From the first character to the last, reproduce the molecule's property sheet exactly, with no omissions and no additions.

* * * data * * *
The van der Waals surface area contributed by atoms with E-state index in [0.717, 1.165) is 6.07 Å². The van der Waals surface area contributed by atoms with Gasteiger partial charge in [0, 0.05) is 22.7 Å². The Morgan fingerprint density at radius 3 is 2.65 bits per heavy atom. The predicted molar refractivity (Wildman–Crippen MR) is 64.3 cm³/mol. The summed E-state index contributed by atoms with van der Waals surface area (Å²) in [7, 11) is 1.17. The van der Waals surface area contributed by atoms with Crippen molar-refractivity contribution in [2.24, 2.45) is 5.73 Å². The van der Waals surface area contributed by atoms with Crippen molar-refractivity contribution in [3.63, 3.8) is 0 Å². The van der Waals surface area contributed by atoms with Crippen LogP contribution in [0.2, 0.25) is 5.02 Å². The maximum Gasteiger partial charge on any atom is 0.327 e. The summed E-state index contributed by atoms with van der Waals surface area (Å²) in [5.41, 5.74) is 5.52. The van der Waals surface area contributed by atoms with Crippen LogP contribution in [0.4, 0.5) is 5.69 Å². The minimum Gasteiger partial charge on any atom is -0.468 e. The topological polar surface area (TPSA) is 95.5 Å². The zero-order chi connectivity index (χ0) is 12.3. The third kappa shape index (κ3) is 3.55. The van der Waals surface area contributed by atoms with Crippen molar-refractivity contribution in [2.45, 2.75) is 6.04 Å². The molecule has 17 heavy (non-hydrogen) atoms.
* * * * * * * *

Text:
The van der Waals surface area contributed by atoms with E-state index in [0.717, 1.165) is 6.07 Å². The van der Waals surface area contributed by atoms with Gasteiger partial charge in [0, 0.05) is 22.7 Å². The Morgan fingerprint density at radius 3 is 2.65 bits per heavy atom. The predicted molar refractivity (Wildman–Crippen MR) is 64.3 cm³/mol. The summed E-state index contributed by atoms with van der Waals surface area (Å²) in [7, 11) is 1.17. The van der Waals surface area contributed by atoms with Crippen molar-refractivity contribution in [2.24, 2.45) is 5.73 Å². The van der Waals surface area contributed by atoms with Crippen molar-refractivity contribution in [3.63, 3.8) is 0 Å². The van der Waals surface area contributed by atoms with Crippen LogP contribution in [0.2, 0.25) is 5.02 Å². The maximum Gasteiger partial charge on any atom is 0.327 e. The summed E-state index contributed by atoms with van der Waals surface area (Å²) in [5.41, 5.74) is 5.52. The van der Waals surface area contributed by atoms with Crippen LogP contribution in [0.4, 0.5) is 5.69 Å². The minimum Gasteiger partial charge on any atom is -0.468 e. The topological polar surface area (TPSA) is 95.5 Å². The zero-order chi connectivity index (χ0) is 12.3. The third kappa shape index (κ3) is 3.55. The van der Waals surface area contributed by atoms with Crippen molar-refractivity contribution in [2.45, 2.75) is 6.04 Å². The molecule has 17 heavy (non-hydrogen) atoms.